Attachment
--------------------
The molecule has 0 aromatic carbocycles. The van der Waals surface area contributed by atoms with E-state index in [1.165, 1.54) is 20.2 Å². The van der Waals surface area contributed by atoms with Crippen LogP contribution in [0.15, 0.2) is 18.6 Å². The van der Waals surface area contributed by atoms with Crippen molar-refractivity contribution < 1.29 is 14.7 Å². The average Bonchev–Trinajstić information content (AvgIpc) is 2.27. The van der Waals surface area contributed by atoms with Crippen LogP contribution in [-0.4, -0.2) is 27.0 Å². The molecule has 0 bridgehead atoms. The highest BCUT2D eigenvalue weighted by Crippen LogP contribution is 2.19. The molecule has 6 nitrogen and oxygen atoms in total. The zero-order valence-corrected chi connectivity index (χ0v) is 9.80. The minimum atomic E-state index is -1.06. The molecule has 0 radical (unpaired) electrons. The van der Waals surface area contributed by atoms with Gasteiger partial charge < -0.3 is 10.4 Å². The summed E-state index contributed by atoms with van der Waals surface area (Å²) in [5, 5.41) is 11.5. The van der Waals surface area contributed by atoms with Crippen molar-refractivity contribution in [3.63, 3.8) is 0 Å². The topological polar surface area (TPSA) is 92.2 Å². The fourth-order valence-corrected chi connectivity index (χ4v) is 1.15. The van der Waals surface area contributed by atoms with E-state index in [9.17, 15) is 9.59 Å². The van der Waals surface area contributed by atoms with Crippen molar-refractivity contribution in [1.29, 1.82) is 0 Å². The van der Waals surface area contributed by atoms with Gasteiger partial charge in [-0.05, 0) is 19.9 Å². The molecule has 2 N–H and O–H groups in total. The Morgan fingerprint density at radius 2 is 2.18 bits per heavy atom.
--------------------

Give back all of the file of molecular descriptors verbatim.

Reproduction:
The molecule has 0 aromatic carbocycles. The van der Waals surface area contributed by atoms with E-state index in [1.165, 1.54) is 20.2 Å². The van der Waals surface area contributed by atoms with Crippen LogP contribution in [0.15, 0.2) is 18.6 Å². The van der Waals surface area contributed by atoms with Crippen molar-refractivity contribution < 1.29 is 14.7 Å². The average Bonchev–Trinajstić information content (AvgIpc) is 2.27. The van der Waals surface area contributed by atoms with Crippen LogP contribution in [-0.4, -0.2) is 27.0 Å². The molecule has 0 bridgehead atoms. The highest BCUT2D eigenvalue weighted by Crippen LogP contribution is 2.19. The molecule has 6 nitrogen and oxygen atoms in total. The zero-order valence-corrected chi connectivity index (χ0v) is 9.80. The minimum atomic E-state index is -1.06. The molecule has 0 radical (unpaired) electrons. The van der Waals surface area contributed by atoms with Gasteiger partial charge < -0.3 is 10.4 Å². The summed E-state index contributed by atoms with van der Waals surface area (Å²) in [5, 5.41) is 11.5. The van der Waals surface area contributed by atoms with Crippen molar-refractivity contribution in [3.63, 3.8) is 0 Å². The topological polar surface area (TPSA) is 92.2 Å². The fourth-order valence-corrected chi connectivity index (χ4v) is 1.15. The van der Waals surface area contributed by atoms with E-state index in [9.17, 15) is 9.59 Å². The van der Waals surface area contributed by atoms with Crippen molar-refractivity contribution in [1.29, 1.82) is 0 Å². The van der Waals surface area contributed by atoms with Gasteiger partial charge in [-0.05, 0) is 19.9 Å². The molecule has 2 N–H and O–H groups in total. The Morgan fingerprint density at radius 2 is 2.18 bits per heavy atom.